Sunday, May 31, 2009

A Step in the Right Direction

Even though it was a short work week at the house due to Memorial Day, those four days were really, really exciting.  Why?  Because, in looking at the pictures I took on Friday, I'm pretty sure that this was the first week during which more things were put together than were torn apart. :)  So, here are a few pics of what's been going on:

New plumbing was roughed in for the basement bathrooms. 

The black pipes running across the top of the kitchen ceiling are part of the fire sprinkler system. 

The concrete footers for the new dining room extension were poured early in the week.  See the poles with the orange caps?  Those mark the concrete slab that is the footing (the base of the foundation).  

This is another view of the footers for the dining room.

Tuesday, May 26, 2009

Too Tired to Think of a Terrific Title (but I get points for alliteration, right?)

It was a flurry of activity at the DG house on both Friday and Tuesday, so much so that practically every time I turned a corner, I ran into some guy working on something.  The most noticeable difference between last week and this week, though, is that there is no longer any furniture in the house.  In order to protect it, most of the furniture was moved out to be stored for the summer.  This will also allow the workers freer access to all the rooms in the house, which in turn will (hopefully) speed things up.  Now, moving the furniture to a different area is just one less thing the guys will have to do every time they need access to a room.

Cold dorm sans beds.

Goodbye and good riddance (if this house mom can say so) white-entryway-tile-that-is-impossible-to-keep-clean-no-matter-how-often-you-mop-it.

The concrete basement floors in the old bedrooms were saw cut to make way for the new bathroom plumbing that will run in those freshly-cut grooves.

Another view of the cut basement floors (and Dane, our temporary site superintendent, who will be on site this week while Tony is on vacay).

Thursday, May 21, 2009

Foundations 101

As those of you that have been reading this blog probably know by now, I like to know how things work.  This leads me to ask a lot of questions, and yesterday Tony (the site superintendent) and I got to talking about helical piles.  Naturally, I found myself asking "So, what are helical piles?"  To answer my question, we took a field trip outside and into the area enclosed by the construction fence (an area I normally avoid due to the heavy machinery and, well, mud).  And that is where I learned (and now you get to learn, too!) all about how the house is being supported during construction.   

You see, since the house is being extended out in two directions, holes had to be dug adjacent to the existing structure for the basement areas that are being added.   In the center of the first picture, you can see the very bottom of the french doors that lead out of the library onto what used to be a patio.  Obviously, that is where the ground used to meet the house.  The "trench" or hole they dug (where the ladder is going) extends down to the bottom of the basement and the actual foundation of the house.  The dirt that used to be there before they dug the trench is really important, since the ground is a large part of what was holding the house up and in place.  Removing it leaves the house vulnerable, and so supports had to be added to hold up the house before pouring the foundation for the new addition.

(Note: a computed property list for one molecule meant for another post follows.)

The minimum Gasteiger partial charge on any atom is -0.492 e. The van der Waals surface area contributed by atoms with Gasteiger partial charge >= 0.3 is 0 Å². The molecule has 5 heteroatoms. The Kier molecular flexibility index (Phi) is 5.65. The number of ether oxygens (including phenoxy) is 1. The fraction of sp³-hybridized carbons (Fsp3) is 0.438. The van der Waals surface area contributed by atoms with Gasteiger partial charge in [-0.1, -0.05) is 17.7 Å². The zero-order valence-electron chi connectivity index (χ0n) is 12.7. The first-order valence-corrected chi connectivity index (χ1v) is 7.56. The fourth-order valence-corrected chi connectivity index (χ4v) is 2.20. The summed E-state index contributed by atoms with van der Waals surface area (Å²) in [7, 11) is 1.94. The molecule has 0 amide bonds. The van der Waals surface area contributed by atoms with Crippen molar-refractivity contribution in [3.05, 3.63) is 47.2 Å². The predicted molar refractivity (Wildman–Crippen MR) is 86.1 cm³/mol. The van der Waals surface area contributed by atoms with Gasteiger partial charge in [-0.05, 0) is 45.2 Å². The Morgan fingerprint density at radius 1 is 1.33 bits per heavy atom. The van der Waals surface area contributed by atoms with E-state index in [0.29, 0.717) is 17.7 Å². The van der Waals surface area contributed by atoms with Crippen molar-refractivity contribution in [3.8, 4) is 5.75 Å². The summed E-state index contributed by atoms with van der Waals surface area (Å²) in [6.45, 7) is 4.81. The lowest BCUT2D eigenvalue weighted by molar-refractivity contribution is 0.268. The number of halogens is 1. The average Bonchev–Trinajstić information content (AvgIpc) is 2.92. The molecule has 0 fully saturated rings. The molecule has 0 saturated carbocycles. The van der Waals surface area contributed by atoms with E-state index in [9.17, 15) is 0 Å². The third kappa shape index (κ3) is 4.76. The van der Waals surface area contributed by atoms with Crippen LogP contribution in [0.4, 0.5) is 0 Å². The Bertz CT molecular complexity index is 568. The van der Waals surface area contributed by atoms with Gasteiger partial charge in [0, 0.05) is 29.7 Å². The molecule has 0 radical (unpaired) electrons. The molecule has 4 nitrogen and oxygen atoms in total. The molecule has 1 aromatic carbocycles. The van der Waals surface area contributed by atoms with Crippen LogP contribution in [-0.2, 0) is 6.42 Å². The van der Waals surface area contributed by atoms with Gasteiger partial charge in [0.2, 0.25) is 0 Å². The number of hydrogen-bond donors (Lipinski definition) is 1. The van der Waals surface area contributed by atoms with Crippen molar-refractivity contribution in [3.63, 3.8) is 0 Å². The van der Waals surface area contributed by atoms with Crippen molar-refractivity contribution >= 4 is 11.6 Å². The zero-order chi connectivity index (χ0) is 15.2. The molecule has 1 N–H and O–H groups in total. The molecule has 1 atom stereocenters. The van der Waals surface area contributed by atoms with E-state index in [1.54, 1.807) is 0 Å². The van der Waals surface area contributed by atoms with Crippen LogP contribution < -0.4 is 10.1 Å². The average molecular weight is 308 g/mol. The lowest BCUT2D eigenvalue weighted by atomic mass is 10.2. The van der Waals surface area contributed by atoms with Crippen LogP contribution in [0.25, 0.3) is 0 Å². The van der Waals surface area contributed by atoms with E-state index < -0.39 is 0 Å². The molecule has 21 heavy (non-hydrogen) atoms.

Enter helical piles.  Helical piles are giant augers (sort of like screws) that are drilled into the ground next to the foundation.  In the picture to the left (a close up of the same area as the first picture), the two pipes coming out of the ground are the tops of the helical piles.   

 A metal "clamp" is then attached to the top of the pipes.  The third picture (left) shows a close-up of the clamp (that's not the technical term for it, but I don't know how else to describe it).  The clamp has a flat metal piece that extends out from the pipe and under the base of the foundation.  This forms what looks like a little shelf that the foundation sits on, which provides extra support from underneath the concrete.  

The helical piles are regularly spaced along the foundation to provide even support.  On the wall in the pictures (the library wall), there are about four helical piles.   I didn't get close enough to see how many run along the dining room, but I'm guessing about 6, based on the length of the wall.  This same system can be used to repair homes in which the foundations have settled or cracked because, once the supports are under the foundation, they can adjust the tension and thus move the house up or down (kind of like a car jack). 

Here's a picture of our helical piles from another angle.  (For the curious reader, the dark metal "cage" surrounding the shiny silver helical pile is installed prior to pouring the concrete footings, which they poured late Friday afternoon.)  

If you're interested, there are some better pictures of a similar system at this site:

Wednesday, May 20, 2009

Clean Sweep